By Tomáš Tengely-Evans
Downloading PDF. Please wait... Issue 2621

We need a fightback and a general election, not ‘People’s Vote’

This article is over 5 years, 8 months old
Issue 2621
Frances OGrady is backing a vote on the deal
Frances O’Grady is backing a vote on the deal (Pic: (Pic: johninnit/WikiCommons))

TUC union federation general secretary Frances O’Grady joined growing calls led by the right and big business for a “People’s Vote” on Brexit on Sunday. 

She hitched the Trades Union Congress (TUC) to a deal that keeps Britain wedded to the European Union’s (EU) free market policies and undermines freedom of movement for migrants. 

O’Grady did not rule out pressing for a general election if there is a disastrous Brexit deal. But the overwhelming focus of her speech was to signal a significant shift among union leaders, the majority of whom have resisted lining up behind the People’s Vote campaign. It came as delegates to the TUC’s congress in Manchester prepared to debate Brexit on Monday. 

O’Grady said she was “serving notice” on Tory prime minister Theresa May if “her deal doesn’t deliver for working people then the TUC will throw its weight behind the call for a vote on the terms of Brexit”.

O’Grady pointed to the deep crisis of the Tory government. 

A no-deal or the Tory deal vision of Brexit would both hit workers and migrants’ rights—because they’re based on Tory austerity and racism. “No deal would be devastating for working people, but so would the prime minister’s proposals,” acknowledged O’Grady.


Mick Cash, RMT rail workers’ union general secretary, hit out at the TUC’s calls as cover for rerunning a referendum on Brexit. “How are you going to win a deal?” he said. “It is to mobilise, it is to get on the streets, it is to fight back.

“The so-called ‘People’s Vote’ is another referendum, but they won’t call it that. We don’t need a new referendum—we need a change of government.” 

Cash called on delegates at the TUC conference to vote against the TUC General Council statement on Brexit on Monday. 

The TUC statement said, “The trade union movement has a responsibility to unify all workers whether they voted Leave or Remain. And the best way of achieving this is directly to link the fight for a new deal for workers in Britain”.

But a People’s Vote would make Remain and Leave the main line of division among working class people. This would weaken the labour movement’s ability to mount the sort of united fightback against the Tories that is needed.

The best way to fight for a socialist Brexit is through raising the level of struggle to force a general election and then kicking out the Tories.

And the TUC’s support for a the EU’s neoliberal single market would make it harder to win the “new deal for workers” it talks about.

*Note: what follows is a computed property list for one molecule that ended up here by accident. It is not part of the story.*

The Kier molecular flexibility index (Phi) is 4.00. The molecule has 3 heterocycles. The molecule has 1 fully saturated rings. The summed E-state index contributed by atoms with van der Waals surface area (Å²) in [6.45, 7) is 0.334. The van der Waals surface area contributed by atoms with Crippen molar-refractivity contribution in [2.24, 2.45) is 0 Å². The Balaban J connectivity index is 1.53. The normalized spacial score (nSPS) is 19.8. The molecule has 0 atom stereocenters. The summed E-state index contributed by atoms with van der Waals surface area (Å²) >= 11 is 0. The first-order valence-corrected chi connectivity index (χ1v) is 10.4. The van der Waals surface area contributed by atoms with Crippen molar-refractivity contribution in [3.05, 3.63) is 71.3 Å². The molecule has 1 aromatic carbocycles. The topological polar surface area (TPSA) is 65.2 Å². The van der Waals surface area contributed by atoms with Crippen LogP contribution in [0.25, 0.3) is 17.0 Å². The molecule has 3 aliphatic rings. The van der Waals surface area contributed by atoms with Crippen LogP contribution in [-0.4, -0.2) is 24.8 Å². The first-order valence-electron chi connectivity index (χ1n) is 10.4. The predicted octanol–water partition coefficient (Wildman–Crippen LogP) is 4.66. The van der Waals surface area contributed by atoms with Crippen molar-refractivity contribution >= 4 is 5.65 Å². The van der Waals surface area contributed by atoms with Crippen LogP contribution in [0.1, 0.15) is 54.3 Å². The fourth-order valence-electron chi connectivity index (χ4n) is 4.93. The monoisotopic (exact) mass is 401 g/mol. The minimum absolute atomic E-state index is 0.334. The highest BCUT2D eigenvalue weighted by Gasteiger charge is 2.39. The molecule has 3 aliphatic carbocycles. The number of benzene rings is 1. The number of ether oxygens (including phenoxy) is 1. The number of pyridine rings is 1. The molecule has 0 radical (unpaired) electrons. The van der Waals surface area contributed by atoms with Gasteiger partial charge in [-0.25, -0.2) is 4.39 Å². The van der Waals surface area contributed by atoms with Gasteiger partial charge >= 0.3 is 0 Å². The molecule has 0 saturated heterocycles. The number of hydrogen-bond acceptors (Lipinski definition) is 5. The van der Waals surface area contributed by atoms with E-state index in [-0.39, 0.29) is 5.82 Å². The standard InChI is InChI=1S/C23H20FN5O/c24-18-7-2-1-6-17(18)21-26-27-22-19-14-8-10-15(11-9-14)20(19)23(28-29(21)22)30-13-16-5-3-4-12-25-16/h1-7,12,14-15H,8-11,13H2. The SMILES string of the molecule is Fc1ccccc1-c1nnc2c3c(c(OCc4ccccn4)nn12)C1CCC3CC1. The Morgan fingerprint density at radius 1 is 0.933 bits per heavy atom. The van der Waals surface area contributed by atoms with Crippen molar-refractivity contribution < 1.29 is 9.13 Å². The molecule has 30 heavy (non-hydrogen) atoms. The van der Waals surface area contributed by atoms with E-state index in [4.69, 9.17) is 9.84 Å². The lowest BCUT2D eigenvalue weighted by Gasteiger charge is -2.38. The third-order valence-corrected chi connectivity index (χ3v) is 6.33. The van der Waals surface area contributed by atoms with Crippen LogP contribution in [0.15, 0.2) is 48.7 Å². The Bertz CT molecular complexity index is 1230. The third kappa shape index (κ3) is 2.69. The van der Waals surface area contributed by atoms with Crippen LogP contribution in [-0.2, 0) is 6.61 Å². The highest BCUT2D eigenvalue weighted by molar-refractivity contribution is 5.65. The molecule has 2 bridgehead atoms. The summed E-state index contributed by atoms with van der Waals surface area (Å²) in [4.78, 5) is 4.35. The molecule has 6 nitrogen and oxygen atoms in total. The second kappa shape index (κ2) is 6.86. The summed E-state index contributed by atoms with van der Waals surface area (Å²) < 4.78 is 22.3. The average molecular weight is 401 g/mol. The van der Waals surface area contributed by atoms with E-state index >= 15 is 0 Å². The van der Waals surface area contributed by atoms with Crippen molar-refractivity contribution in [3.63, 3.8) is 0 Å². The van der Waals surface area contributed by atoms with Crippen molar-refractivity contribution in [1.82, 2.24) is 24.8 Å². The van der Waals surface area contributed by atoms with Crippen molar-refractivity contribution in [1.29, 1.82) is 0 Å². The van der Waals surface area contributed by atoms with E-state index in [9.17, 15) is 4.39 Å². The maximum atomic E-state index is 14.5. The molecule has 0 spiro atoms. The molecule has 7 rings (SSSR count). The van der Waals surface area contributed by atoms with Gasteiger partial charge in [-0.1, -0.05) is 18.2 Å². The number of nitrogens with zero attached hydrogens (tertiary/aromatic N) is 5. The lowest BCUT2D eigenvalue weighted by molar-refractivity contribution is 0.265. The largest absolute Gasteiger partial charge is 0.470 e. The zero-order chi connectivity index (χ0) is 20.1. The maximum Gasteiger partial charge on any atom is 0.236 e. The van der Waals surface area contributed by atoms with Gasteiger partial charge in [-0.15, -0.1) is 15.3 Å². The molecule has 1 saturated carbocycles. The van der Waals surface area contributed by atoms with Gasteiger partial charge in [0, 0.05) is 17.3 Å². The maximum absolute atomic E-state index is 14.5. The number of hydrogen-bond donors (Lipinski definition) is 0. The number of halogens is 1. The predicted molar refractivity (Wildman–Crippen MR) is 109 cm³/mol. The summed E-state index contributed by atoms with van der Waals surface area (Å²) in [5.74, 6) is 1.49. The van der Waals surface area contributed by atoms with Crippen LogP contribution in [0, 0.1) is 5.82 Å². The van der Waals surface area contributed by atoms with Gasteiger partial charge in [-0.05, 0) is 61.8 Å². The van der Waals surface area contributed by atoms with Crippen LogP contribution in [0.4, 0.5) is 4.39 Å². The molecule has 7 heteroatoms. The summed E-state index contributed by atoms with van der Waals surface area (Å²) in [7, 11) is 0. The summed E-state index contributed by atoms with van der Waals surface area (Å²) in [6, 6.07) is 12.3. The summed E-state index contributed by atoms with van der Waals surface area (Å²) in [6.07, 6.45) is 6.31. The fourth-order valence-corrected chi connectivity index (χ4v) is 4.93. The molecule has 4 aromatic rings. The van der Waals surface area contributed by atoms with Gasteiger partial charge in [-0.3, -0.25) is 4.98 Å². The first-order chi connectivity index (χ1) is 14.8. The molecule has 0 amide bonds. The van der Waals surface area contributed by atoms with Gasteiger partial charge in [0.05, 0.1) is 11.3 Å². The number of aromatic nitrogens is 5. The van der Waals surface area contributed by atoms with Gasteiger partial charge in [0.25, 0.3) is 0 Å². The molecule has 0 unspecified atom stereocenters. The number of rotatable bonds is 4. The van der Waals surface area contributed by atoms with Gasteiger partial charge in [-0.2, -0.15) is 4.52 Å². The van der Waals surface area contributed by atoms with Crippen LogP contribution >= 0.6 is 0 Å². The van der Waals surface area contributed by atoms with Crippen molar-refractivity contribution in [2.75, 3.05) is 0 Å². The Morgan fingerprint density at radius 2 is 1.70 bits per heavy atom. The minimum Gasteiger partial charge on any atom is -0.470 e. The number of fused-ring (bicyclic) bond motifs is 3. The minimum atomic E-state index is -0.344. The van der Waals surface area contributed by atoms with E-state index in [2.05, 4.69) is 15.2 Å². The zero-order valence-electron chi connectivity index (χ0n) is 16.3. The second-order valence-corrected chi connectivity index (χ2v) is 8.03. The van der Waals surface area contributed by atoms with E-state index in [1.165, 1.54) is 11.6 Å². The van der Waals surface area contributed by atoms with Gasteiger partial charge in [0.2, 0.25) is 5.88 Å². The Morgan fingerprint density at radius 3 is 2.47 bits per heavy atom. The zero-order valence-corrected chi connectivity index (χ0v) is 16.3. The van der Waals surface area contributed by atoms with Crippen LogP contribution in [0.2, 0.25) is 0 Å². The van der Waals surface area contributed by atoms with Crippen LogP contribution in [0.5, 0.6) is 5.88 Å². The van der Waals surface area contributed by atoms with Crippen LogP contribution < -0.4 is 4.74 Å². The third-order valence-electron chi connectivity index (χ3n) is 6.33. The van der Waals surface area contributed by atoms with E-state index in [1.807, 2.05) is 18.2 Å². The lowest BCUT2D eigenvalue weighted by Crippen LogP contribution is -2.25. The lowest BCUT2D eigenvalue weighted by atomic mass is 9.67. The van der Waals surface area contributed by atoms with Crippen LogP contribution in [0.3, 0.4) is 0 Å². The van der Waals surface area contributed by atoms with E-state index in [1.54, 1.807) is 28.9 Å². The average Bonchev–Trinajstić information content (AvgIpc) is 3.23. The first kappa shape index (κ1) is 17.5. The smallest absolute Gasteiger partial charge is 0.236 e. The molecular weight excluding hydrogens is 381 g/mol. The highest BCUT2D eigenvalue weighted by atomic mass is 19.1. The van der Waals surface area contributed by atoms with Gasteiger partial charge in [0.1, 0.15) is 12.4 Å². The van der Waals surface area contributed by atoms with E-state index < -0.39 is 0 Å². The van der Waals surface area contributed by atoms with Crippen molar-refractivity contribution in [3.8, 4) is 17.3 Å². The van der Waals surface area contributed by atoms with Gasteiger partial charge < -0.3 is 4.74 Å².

O’Grady said that “working families in Britain deserve better”. All workers in Britain deserve better—achieving that means leading a fight to boot the Tories out, not lining up behind the EU and big business. 

Fight for migrants rights and freedom of movement

Frances O’Grady said she’s “always been clear” that migrant workers aren’t to blame for low wages. 

“No workers, whatever passport they hold, could be blamed for low pay,”  the TUC union federation leader told Socialist Worker. “That blame lies squarely and firmly on the shoulders of the bad bosses.” 

She wasn’t very clear about whether the TUC supports freedom of movement for European Union (EU) migrants.

The TUC general council statement barely referred to defending migrant workers’ rights. 

But it said, “The UK should look at other EU countries’ models of free movement and it should use all domestic powers to manage the impact of migration.”  

Talk of “other models” in practice means restricting freedom of movement.

The TUC’s proposals for Brexit would also make it harder for a Jeremy Corbyn-led Labour government to break from Tory free market policies. 


The statement made clear its support for the European Union’s (EU) single market. “We should not rule out unrestricted access to the single market through continued membership outside of the EU as this meets our tests,” it said. 

“Several other countries are outside the EU but inside the single market.” 

O’Grady brushed aside fears that single market’s rules would block Corbyn policies, such as nationalisation. “When I look around Europe, I think it shows it is possible to have railways in public ownership,” she said. 

“There’s plenty you can do within existing competition rules if you have the will to do it.” 

The EU’s single market rules allow nationalisation of individual companies that continue to compete with private ones. They do not allow nationalisation of whole industries, such as the railways, to be run as a public service. 

The TUC leadership’s position of backing the single market and equivocating on free movement shows the the main dividing line should not be between Leave and Remain. The main dividing line should be between those who want to fight workers’ and migrants’ rights and those who want to attack them. 

A socialist, anti-racist Brexit would say, “No to the single market—yes to freedom of movement.”

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